SeaWorld announced on Tuesday that it is dropping plans for Blue World, a habitat design which would double the water capacity of space currently holding the orcas.
SeaWorld’s Blue World program began with an application for a permit to increase the size of the tanks for captive killer whales. The Coastal Commission said it would approve the expansion, but only on the condition that SeaWorld agrees to stop breeding orcas.
SeaWorld countered by filing a lawsuit against the Coastal Commission last year, arguing that the commission was “overreaching” its duties by policing activity on the behalf of animal welfare.
— Holly Marie Combs (@H_Combs) April 20, 2016
However, due primarily to plummeting stocks and pressure from public outrage incited by the film, Blackfish, SeaWorld made the decision this year to end its whale breeding program.
The bargain for more baby whales in exchange for more space for the captive orcas was rendered moot.
On Monday, according to CourtHouse News, SeaWorld announced to the commission that it was withdrawing the permit application for the Blue World orca habitat.
SeaWorld attorney David Watson wrote in his letter to the commission that the lawsuit was being withdrawn.
“Closing the Blue World application file at this time means SeaWorld’s legal challenge to the proposed project conditions is no longer warranted. SeaWorld counsel soon will contact Coastal Commission counsel to discuss dismissal of the pending litigation.”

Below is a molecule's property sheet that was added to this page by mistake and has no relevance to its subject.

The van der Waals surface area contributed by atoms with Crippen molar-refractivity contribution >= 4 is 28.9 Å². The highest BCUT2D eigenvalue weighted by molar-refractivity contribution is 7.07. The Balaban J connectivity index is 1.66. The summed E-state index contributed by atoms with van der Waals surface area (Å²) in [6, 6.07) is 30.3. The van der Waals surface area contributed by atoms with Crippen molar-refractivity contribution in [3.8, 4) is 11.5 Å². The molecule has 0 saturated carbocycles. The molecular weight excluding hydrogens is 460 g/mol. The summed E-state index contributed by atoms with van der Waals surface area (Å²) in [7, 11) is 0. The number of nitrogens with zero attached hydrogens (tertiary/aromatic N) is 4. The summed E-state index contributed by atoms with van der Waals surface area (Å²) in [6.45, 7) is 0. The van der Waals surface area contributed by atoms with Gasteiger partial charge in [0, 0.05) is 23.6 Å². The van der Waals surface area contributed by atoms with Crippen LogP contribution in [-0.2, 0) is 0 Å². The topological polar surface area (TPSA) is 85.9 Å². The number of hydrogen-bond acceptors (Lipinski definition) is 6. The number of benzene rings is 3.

SeaWorld announced on its blog Tuesday that the orcas such as Tilikum and others will live out their lives in the current tanks they live in now.
“Since this is the last generation of orcas in our parks, we are focused on enhancing their existing habitats rather than expanding them. Our habitats are among the largest in the world, and we will invest and implement the learnings from the Blue World project to enrich our existing orca habitats and viewing areas – making them more dynamic and engaging for the whales, plus transforming them into a more naturalistic setting to match our new orca encounters.”
The announcement has led to a whole new uprising of protest amid animal welfare groups who were hoping for a larger sanctuary for the whales.
Outcry for the release of the whales again reached a fever pitch. Advocates are citing the release of Keiko, the Free Willy whale; and now Sampal, a dolphin in South Korea is making waves for sea pens.
Sampal is a female dolphin who was captured by accident in a fishing net when she was around 10-years-old. She was sold illegally to Pacific Land Aquarium, where she was kept for three years and taught to perform tricks, according to TakePart.
In 2013, her release was ordered by the Korean High Court. Sampal was kept with two of her buddies in a sea pen for rehabilitation. Release of the dolphins was being facilitated by Korean Animal Welfare Association, Ewha University and the Cetacean Research Center.
But Sampal found a hole torn in the sea pen and freed herself. She hung around for a little while but then decided to make a break for the open ocean. Her caretakers were concerned that she wasn’t ready, but she was spotted five days later about 60 miles away, swimming with a group of dolphins that were identified as her original pod.
— Save Japan Dolphins (@SJDolphins) April 20, 2016
On April 20 of this year, International Marine Mammal Project announced that Sampal was identified again with her family group in recent days, this time with a calf swimming by her side.
SeaWorld could argue that there is a big difference between a captive-bred whale being freed and a dolphin who has lived a decade in the ocean before capture. But the stories of Sampal and Keiko suggest that the idea of a sea sanctuary is worth consideration.
[Image via Andrea Izzotti/Shutterstock.com]